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The 2020 Democratic presidential race saw its first exit this week, with California Rep. Eric Swalwell calling it quits Monday, less than three months into a White House bid that failed to gain traction.
“Today ends our presidential campaign,” Swalwell said in a news conference Monday. “But it is the beginning of an opportunity in Congress with a new perspective.” The 38-year-old said he’ll run for a fifth term in the House and continue his work on gun law reform.
Swalwell wasn’t the only Democrat making news this week in the crowded 2020 primary field.
One out, one in
Despite Swalwell’s exit, the Democratic field held at a net zero change this week. That’s because billionaire environmental activist Tom Steyer announced he was launching his own presidential bid Tuesday, after ruling out a run earlier this year.
“What do we care about? We care about improving the world and handing it on the next generation, ” Steyer said, summing up his anti-elite, pro-impeachment message in an announcement video.
The 2020 shake-ups come amid news that former Colorado Gov. John Hickenlooper’s campaign is struggling to stay afloat. Five of his campaign’s senior advisers quit in June, after Hickenlooper reportedly refused to drop out and run for Senate to replace Republican Sen. Cory Gardner.
Montana’s term-limited Gov. Steve Bullock and former Texas Congressman Beto O’Rourke have also been floated as potential 2020 U.S. Senate candidates.
Billionaire environmentalist Tom Steyer joined the 2020 Democratic race Tuesday, adding another high-profile name to the field. File photo by REUTERS/Joshua Roberts
Jennifer Duffy, a senior editor at Cook Political Report who focuses on Senate races, said the presidential candidates who may be considering a Senate run are “well-known entities in their states” who “have expanded their fundraising reach” with their presidential campaigns.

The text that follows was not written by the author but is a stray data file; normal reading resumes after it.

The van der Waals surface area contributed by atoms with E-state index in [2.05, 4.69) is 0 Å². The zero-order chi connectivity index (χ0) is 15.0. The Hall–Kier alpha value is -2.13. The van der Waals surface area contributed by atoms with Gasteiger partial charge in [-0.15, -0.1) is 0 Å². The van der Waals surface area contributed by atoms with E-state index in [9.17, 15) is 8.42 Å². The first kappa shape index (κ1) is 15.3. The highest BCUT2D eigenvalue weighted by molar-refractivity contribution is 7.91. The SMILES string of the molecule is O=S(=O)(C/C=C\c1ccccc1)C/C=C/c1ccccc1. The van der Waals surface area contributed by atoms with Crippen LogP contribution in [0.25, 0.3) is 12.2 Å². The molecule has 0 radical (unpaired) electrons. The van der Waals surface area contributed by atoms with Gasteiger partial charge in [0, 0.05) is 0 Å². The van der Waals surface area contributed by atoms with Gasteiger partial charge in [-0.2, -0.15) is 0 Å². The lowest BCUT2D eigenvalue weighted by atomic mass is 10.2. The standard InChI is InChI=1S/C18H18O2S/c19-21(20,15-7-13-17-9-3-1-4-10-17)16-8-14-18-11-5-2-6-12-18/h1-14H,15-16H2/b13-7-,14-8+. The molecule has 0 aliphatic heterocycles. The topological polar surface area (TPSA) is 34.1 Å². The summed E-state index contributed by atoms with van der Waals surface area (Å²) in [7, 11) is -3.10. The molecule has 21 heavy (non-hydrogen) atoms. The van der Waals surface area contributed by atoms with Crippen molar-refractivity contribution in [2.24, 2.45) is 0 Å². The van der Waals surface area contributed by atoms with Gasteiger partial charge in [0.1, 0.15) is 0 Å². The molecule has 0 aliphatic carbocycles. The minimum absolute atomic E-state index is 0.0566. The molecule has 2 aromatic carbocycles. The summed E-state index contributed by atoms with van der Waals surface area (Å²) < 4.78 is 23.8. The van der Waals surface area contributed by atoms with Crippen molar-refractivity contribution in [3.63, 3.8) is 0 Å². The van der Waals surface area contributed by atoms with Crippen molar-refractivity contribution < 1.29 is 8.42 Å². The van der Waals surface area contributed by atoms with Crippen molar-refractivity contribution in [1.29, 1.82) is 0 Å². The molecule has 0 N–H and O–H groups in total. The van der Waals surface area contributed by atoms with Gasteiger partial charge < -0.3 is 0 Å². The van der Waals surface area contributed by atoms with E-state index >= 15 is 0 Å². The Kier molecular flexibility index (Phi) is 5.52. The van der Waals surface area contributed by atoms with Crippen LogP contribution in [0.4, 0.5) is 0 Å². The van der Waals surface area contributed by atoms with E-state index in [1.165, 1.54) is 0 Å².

“They can afford to wait until the filing deadline, or close to it, before committing” to running for Senate, Duffy said.
Another thing to consider: Many Senate filing deadlines aren’t until next spring.
Kobach for Kansas, headache for GOP
While Secretary of State Mike Pompeo is reportedly mulling a U.S. Senate run in Kansas, former Kansas secretary of state and right-wing firebrand Kris Kobach this week formally jumped into the race to replace retiring Republican Sen. Pat Roberts.
Despite President Donald Trump’s endorsement, Kobach lost the 2018 gubernatorial race in Kansas by 5 points to former Democratic state senator Laura Kelly.
The National Republican Senate Campaign issued a swift and biting response to Kobach’s new campaign, saying he “put President Trump’s presidency and Senate Majority at risk.”
But Kobach, a hardline immigration advocate who briefly led the Trump administration’s now-defunct voter integrity commission, is making his support for Trump central to his Senate bid.
“The president and I just spoke a few days ago on the Fourth of July,” Kobach said during his campaign launch. “And it became clear to me that the president needs someone who will lead the charge for him in the United States Senate.”
Kobach’s run could also energize Kansas Democrats, who are looking to flip their first Senate seat in the state in 90 years. “Kansas Democrats are smiling. I don’t think they’re quite salivating,” said Burdett Loomis, a political science professor at the University of Kansas.
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